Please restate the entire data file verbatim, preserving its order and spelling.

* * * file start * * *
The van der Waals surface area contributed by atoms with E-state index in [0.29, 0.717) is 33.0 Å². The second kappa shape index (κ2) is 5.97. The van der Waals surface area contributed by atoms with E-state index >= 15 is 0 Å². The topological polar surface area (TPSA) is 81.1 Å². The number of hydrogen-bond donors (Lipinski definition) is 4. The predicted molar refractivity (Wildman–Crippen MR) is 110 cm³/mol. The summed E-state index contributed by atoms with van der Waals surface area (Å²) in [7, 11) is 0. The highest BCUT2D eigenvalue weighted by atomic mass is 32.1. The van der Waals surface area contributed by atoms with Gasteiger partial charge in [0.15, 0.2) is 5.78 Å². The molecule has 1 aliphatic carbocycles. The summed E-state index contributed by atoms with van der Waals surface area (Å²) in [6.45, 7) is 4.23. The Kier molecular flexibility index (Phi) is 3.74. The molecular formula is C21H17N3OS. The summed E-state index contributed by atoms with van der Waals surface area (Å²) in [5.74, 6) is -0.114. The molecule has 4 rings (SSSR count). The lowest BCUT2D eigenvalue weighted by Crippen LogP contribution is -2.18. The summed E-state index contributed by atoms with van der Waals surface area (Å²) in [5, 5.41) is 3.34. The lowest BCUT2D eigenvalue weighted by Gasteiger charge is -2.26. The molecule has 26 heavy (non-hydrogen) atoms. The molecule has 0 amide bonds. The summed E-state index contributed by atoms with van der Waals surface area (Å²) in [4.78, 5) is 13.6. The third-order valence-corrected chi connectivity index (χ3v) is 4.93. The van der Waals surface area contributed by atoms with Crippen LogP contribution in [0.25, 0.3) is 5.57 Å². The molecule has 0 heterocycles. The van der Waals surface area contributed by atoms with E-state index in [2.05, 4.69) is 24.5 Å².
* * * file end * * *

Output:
The van der Waals surface area contributed by atoms with E-state index in [0.29, 0.717) is 33.0 Å². The second kappa shape index (κ2) is 5.97. The van der Waals surface area contributed by atoms with E-state index >= 15 is 0 Å². The topological polar surface area (TPSA) is 81.1 Å². The number of hydrogen-bond donors (Lipinski definition) is 4. The predicted molar refractivity (Wildman–Crippen MR) is 110 cm³/mol. The summed E-state index contributed by atoms with van der Waals surface area (Å²) in [7, 11) is 0. The highest BCUT2D eigenvalue weighted by atomic mass is 32.1. The van der Waals surface area contributed by atoms with Gasteiger partial charge in [0.15, 0.2) is 5.78 Å². The molecule has 1 aliphatic carbocycles. The summed E-state index contributed by atoms with van der Waals surface area (Å²) in [6.45, 7) is 4.23. The Kier molecular flexibility index (Phi) is 3.74. The molecular formula is C21H17N3OS. The summed E-state index contributed by atoms with van der Waals surface area (Å²) in [5.74, 6) is -0.114. The molecule has 4 rings (SSSR count). The lowest BCUT2D eigenvalue weighted by Crippen LogP contribution is -2.18. The summed E-state index contributed by atoms with van der Waals surface area (Å²) in [5, 5.41) is 3.34. The lowest BCUT2D eigenvalue weighted by Gasteiger charge is -2.26. The molecule has 26 heavy (non-hydrogen) atoms. The molecule has 0 amide bonds. The summed E-state index contributed by atoms with van der Waals surface area (Å²) in [4.78, 5) is 13.6. The third-order valence-corrected chi connectivity index (χ3v) is 4.93. The van der Waals surface area contributed by atoms with Crippen LogP contribution in [0.25, 0.3) is 5.57 Å². The molecule has 0 heterocycles. The van der Waals surface area contributed by atoms with E-state index in [2.05, 4.69) is 24.5 Å².